Do you want to see what a contemporary freaky creepy moving but stuck in the uncanny valley thing looks like? Check this out: http://www.cubo.cc/creepygirl/. If you don't trust me, then go to the website and use the link from there. And then tell me this isn't creepy.

So why is this of interest? It turns out that DNA could solve the data storage problem. What?

Data can be stored on DNA, and DNA can be stored on a CD. I am at maximum creepiness. And this I learn from the CSIRO.

That's right, the human genome takes up only 3.3 gigabytes. We could have put ourselves on hard-drives years ago.

This reminds me of the atomic bomb. We don't know how to save the planet, but we do know how to destroy it. That uncanny valley is just getting wider, isn't it?

One area that political science is only just starting to address is the concept of a digital morality. Having grown up with computers and the internet, I have come full circle. I've adopted technology early on, reached saturation point, and most recently, gone into slow mode. The other is not sustainable.

Yet scientists are driving us into a digital Back to Methuselah (A Metabiological Pentateuch), by George Bernard Shaw. In Shaw's self-proclaimed, often over-looked masterpiece, some people learn how to live until they are 1,000 years old. Not through scientific advancement, but through individual maturity, or wisdom and experience.

The trick was that people only needed to know how to live long lives. The "short-livers" did not have this capability and could barely survive in the presence of "long-livers". 

If we are to believe commentators of Shaw's work, his theme is political, where short-livers need government, but once humans can live for 1,000 years, they are, as competent individuals, capable of living without government.

But what if we can live for 1,000 years, not because of our wisdom and experience, but because of machines that not only interact but become part of people?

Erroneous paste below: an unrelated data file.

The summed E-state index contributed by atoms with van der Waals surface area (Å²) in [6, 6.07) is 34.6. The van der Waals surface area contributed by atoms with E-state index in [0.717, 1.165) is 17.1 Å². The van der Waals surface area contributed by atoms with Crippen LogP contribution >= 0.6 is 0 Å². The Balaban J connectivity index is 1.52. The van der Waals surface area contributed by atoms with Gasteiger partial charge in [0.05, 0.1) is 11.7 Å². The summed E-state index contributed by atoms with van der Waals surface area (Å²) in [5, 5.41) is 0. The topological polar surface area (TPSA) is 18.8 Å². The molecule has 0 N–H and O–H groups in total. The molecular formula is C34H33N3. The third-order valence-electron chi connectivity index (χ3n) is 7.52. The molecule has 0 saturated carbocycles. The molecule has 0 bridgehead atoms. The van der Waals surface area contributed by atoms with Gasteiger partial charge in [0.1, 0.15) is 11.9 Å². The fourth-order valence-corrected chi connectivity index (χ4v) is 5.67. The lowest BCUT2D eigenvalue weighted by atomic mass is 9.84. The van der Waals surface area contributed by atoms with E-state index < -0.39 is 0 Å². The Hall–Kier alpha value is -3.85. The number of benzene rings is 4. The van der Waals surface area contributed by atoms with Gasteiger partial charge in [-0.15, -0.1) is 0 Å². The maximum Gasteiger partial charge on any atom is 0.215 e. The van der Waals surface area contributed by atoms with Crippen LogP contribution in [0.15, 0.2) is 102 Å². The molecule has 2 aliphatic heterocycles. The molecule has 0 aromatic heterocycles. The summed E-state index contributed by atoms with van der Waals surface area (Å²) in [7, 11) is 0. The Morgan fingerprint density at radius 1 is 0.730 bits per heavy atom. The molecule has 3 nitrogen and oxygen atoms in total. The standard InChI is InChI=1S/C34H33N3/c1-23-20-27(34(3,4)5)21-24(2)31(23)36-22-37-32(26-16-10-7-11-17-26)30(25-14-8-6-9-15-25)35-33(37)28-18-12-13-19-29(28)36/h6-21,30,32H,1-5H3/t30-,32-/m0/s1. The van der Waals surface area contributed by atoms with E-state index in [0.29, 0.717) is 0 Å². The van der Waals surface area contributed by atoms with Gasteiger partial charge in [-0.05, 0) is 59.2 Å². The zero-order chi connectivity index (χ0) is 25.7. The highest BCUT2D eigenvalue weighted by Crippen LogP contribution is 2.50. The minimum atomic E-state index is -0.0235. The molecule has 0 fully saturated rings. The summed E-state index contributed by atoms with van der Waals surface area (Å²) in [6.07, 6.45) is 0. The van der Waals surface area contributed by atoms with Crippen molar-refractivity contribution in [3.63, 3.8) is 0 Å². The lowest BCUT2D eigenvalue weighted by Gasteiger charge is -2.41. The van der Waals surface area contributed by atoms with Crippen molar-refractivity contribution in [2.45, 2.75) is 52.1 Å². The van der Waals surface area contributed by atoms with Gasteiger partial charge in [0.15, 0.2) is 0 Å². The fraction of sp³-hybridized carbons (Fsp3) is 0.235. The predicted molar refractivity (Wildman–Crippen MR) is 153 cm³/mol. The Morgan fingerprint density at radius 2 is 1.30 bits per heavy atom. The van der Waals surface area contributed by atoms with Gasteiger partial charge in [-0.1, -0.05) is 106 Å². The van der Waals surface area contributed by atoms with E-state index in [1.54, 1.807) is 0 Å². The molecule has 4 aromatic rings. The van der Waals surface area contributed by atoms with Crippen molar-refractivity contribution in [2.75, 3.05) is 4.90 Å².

This sounds far-fetched. But the CSIRO has already made "bits" of humans, using 3D printers, that are surgically implanted.

Much like atomic bombs, we don't know how to live for 1,000 years, but we may do so anyway because of machines. I've come a long way from being creeped out in the Old Melbourne Gaol. Now I am falling down the uncanny valley and bashing my head all the way down.

Which brings me to my point. Why do we feel creeped out by human-like things? Is there some instinctual warning going on here? Is it a new thing? Have we, as humans, developed new instincts to warn us of the danger we are heading towards?

While I do not have the answers, I do suspect that there is something in the uncanny valley hypothesis that might provide a compass for developing a philosophy, an ethic, or maybe just an idea, of a sense of a digital morality.

While I have long hoped to be dead well before all of this became plausible, each new day makes the case for a concept of digital morality ever more urgent. 

Otherwise, like the atomic bomb, we will be capable of doing something before we know whether we should even be capable of doing such a thing in the first place. Regrettably, I don't hold much hope for the future.